Astronomy Picture of the Day

Discover the cosmos! Each day a different image or photograph of our fascinating universe is featured, along with a brief explanation written by a professional astronomer.

April 7, 1999
See Explanation.  Clicking on the picture will download 
 the highest resolution version available.

Denizen of the Tarantula Nebula
Credit: Hubble Heritage Team (AURA/ STScI/ NASA)

Explanation: The star cluster at lower right, cataloged as Hodge 301, is a denizen of the Tarantula Nebula. An evocative nebula in the southern sky, the sprawling cosmic Tarantula is an energetic star forming region some 168,000 light-years distant in our neighboring galaxy the Large Magellanic Cloud. The stars within Hodge 301 formed together tens of millions of years ago and as the massive ones quickly exhaust their nuclear fuel they explode. In fact, the red giant stars of Hodge 301 are rapidly approaching this violent final phase of stellar evolution - known as a supernova. These supernova blasts send material and shock waves back into the nebular gas to create the Tarantula's glowing filaments also visible in this Hubble Space Telescope Heritage image. But these spectacular stellar death explosions signal star birth as well, as the blast waves condense gas and dust to ultimately form the next generation of stars inside the Tarantula Nebula.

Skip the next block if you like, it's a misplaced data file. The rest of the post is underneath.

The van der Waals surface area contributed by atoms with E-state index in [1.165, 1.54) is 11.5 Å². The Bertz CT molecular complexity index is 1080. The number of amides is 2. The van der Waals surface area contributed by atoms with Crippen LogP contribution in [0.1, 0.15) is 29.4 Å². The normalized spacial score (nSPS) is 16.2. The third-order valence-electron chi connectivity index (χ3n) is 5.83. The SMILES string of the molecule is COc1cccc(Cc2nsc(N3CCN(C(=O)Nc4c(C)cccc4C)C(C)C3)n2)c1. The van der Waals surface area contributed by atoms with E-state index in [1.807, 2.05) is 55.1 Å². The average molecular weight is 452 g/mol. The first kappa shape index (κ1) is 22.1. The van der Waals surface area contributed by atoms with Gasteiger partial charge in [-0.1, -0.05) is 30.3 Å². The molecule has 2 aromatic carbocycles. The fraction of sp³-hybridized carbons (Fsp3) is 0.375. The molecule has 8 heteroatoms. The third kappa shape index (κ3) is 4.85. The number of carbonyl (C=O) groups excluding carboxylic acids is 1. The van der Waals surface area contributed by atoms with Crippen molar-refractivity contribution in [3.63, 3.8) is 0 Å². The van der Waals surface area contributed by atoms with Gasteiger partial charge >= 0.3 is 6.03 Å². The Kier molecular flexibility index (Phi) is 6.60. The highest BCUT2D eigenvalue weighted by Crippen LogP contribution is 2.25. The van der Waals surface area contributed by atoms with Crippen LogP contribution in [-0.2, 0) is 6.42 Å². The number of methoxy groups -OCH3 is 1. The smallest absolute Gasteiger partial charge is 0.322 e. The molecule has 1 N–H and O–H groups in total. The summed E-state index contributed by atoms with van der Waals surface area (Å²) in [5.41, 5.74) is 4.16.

Tomorrow's picture: Lunarscape

< Archive | Index | Search | Calendar | Glossary | Education | About APOD >

Authors & editors: Robert Nemiroff (MTU) & Jerry Bonnell (USRA)
NASA Technical Rep.: Jay Norris. Specific rights apply.
A service of: LHEA at NASA/ GSFC
& Michigan Tech. U.